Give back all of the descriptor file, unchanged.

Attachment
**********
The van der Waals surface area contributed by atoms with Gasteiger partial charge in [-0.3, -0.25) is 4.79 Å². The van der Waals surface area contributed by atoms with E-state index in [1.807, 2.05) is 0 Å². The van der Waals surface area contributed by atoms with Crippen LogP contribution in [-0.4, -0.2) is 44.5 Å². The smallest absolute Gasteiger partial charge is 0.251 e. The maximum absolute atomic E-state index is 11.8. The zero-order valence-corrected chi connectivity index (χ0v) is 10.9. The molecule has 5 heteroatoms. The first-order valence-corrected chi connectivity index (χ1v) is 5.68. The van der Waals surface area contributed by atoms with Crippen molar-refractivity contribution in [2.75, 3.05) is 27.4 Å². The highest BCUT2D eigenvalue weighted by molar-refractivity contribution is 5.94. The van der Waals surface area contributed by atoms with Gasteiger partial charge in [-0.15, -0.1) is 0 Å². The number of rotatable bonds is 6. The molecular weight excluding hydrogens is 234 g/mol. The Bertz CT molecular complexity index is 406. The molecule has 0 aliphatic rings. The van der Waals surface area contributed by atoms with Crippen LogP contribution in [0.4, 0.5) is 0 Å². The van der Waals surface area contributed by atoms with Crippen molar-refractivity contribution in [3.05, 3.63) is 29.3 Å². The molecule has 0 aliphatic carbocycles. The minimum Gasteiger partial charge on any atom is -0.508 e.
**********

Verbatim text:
The van der Waals surface area contributed by atoms with Gasteiger partial charge in [-0.3, -0.25) is 4.79 Å². The van der Waals surface area contributed by atoms with E-state index in [1.807, 2.05) is 0 Å². The van der Waals surface area contributed by atoms with Crippen LogP contribution in [-0.4, -0.2) is 44.5 Å². The smallest absolute Gasteiger partial charge is 0.251 e. The maximum absolute atomic E-state index is 11.8. The zero-order valence-corrected chi connectivity index (χ0v) is 10.9. The molecule has 5 heteroatoms. The first-order valence-corrected chi connectivity index (χ1v) is 5.68. The van der Waals surface area contributed by atoms with Crippen molar-refractivity contribution in [2.75, 3.05) is 27.4 Å². The highest BCUT2D eigenvalue weighted by molar-refractivity contribution is 5.94. The van der Waals surface area contributed by atoms with Gasteiger partial charge in [-0.15, -0.1) is 0 Å². The number of rotatable bonds is 6. The molecular weight excluding hydrogens is 234 g/mol. The Bertz CT molecular complexity index is 406. The molecule has 0 aliphatic rings. The van der Waals surface area contributed by atoms with Crippen LogP contribution in [0.4, 0.5) is 0 Å². The van der Waals surface area contributed by atoms with Crippen molar-refractivity contribution in [3.05, 3.63) is 29.3 Å². The molecule has 0 aliphatic carbocycles. The minimum Gasteiger partial charge on any atom is -0.508 e.